CHARACTER ANIMATION AND STORYTELLING DEVELOPMENT
In this course, you will focus on the most critical aspects of setting up your short film for success – including character design and short film layout. You’ll also animate character tests to showcase your understanding of the key personalities and motivations of your animated characters.
Week 01Walk through a short film
Every great film starts with an idea. You’ll learn to pitch your story with your classmates and begin your journey on how to create a film. You’ll also hear from ILM animator Charles Alleneck as he gives you an in-depth look at the process for making his short film “Onion John.” This week you also meet your production team – the classmates you’ll be working with throughout the term on creating an awesome short film.
Week 02Character Design for Character Animators
Character Design is essential to bring out great acting performances when you produce your film. That quirky mouth, the little cow-flip of the hair truly defines unique characteristics and personality to core character motivations that can be further defined through animation. This week you’ll also begin meeting with your classmates to collaborate on developing the best story pitch for your group’s short film.
Now this is where the fun begins! Join Dean DeBlois, director of How to Train Your Dragon, as he presents you with his insights on developing the beats of your story and help you think about how your short film is going to look. Rough out and previs dynamic camera layout in 2D storyboards and envision how the film will convey the core story points of your film. Let your imagination run wild as you see the story come to life!
A film is not only about the animation, cool effects, and sets. Learn the importance of camera layout from Pixar’s Ewan Johnson: layout is critical to the film as you learn how you can use close-up, medium, and wide establishing shots to entertain and interest your audience. You’ll continue to work with your classmates to develop the look and feel of your short film through the development of an animatic, and you’ll leverage your new knowledge of camera work into advancing the narrative of your short film.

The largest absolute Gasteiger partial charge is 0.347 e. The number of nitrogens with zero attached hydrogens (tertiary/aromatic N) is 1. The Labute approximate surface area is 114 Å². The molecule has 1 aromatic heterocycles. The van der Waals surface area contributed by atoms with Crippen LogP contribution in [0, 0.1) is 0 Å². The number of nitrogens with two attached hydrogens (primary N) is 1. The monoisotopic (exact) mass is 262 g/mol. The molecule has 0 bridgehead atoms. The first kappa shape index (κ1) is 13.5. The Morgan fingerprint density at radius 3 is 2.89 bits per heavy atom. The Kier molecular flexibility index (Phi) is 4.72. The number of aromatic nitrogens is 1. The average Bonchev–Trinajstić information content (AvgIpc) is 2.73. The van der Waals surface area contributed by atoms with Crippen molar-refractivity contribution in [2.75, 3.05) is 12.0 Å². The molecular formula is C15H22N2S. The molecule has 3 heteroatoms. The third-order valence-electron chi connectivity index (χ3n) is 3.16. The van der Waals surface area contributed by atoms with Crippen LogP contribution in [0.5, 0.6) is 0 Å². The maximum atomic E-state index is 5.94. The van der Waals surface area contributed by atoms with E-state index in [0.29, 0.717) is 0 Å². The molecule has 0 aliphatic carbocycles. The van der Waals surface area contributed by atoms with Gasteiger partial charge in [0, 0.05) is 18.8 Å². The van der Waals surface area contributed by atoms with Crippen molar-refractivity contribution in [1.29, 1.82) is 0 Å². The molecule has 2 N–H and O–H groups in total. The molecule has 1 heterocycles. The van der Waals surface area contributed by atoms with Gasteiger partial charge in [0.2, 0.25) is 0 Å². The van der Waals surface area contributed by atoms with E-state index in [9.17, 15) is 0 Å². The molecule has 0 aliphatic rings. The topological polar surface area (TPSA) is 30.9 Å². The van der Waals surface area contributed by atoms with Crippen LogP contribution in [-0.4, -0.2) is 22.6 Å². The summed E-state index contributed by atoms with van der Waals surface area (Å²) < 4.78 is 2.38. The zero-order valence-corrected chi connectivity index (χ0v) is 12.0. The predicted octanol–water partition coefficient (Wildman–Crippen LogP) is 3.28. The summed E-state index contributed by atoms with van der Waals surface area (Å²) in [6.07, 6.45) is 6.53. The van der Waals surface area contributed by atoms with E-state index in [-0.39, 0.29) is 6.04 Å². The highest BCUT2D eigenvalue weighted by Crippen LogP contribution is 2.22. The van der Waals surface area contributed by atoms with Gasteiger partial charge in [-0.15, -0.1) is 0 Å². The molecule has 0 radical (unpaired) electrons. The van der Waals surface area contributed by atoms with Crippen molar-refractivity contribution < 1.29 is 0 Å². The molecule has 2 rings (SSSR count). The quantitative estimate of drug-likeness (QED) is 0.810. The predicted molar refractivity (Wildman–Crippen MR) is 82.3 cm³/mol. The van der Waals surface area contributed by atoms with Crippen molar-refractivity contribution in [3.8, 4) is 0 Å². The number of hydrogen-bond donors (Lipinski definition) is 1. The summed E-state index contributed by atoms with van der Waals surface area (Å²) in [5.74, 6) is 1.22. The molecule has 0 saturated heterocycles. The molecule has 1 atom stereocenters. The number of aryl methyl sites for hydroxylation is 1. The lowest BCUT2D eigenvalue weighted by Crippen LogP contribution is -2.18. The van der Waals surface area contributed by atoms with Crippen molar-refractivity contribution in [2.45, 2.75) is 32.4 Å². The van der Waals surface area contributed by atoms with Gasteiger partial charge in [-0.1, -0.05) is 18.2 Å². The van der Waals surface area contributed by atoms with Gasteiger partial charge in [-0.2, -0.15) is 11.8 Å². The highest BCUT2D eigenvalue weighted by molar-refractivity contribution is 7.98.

Week 05Cinematography Basics
Continue to further define the composition and layout of your film. Observe and learn how great films use specific camera lenses, composition techniques, camera angles to make the audience emotionally invest, engage and understand your film.
Week 06Applied Cinematography
Now it is your turn. There are many ways to begin and Senior Layout Artist Nick Walker shares workflow tips on how to approach and tackle your film core cinematography concepts learned from previous weeks. You’ll apply your learning directly to the development of your team’s short film this week – taking key composition and cinematography techniques and adding them to your short film animatic.
Week 07Previsualization for CG Filmmaking
CG Films are expensive to create without proper planning. Previs is fast and simple way to “see” the movie in 3D by using basic camera layout, positioning of character and the use of camera lenses before “committing” to the actual production of the film. This is where you can truly see your film start to come to life in the 3D space and apply different camera techniques from previous weeks.
Week 08Tips from the pros: From Previs to Final Layout
CG film creation follows a production pipeline, so other departments can start building the characters, set dressing and props to make your film’s world come alive. Use our patent-pending AMP workflow to bring the traditional production pipeline to your home. Its the only online production studio right at your fingertips! This week you’ll learn best practices from top feature film studios on how best to manage your shots within a production pipeline, including some tips on what not to do.
Week 09Entertainment deep-dive
Entertainment is the key to great animation. It could possibly be the single most important concept we will discuss, since without entertainment, the audience will get nothing out of what they see. Pixar’s Doug Sweetland teaches you how to improve your animation to keep the audience entertained, engaged and wanting more.
Week 10The CG Production Pipeline
This week you will get the rare opportunity to get an inside look at the professional CG pipeline and learn how animation fits into the filmmaking process at DreamWorks Animation. Rex Grignon, Head of Character Animation on Madagascar and Madagascar 2, and Sue Erokan, Production Supervisor for Character Animation, show you how a professional animator gets a shot from layout all the way through to completion using actual footage from a feature film. Then, you and your classmates will get to work with this pipeline technique with our patent-pending AMP tool, the only online production pipeline available to students today.
Week 11A day in the life of an ILM animator
Possibly one of the most exciting lectures you’ll see this term! This week you get a behind-the-scenes look at what it’s like to work at a top studio like Industrial Light & Magic. Shawn Kelly, Animation Mentor cofounder and Lead Animator at ILM, walks you through an actual production shot from launch to final. He also invites artists from other departments to give an overview of the ILM feature production pipeline.
Week 12Review & Recap
Whew! You made it. You are well on your way to make your short film as you review the essential planning and preparation of how to start a short film. Now on to the next production class!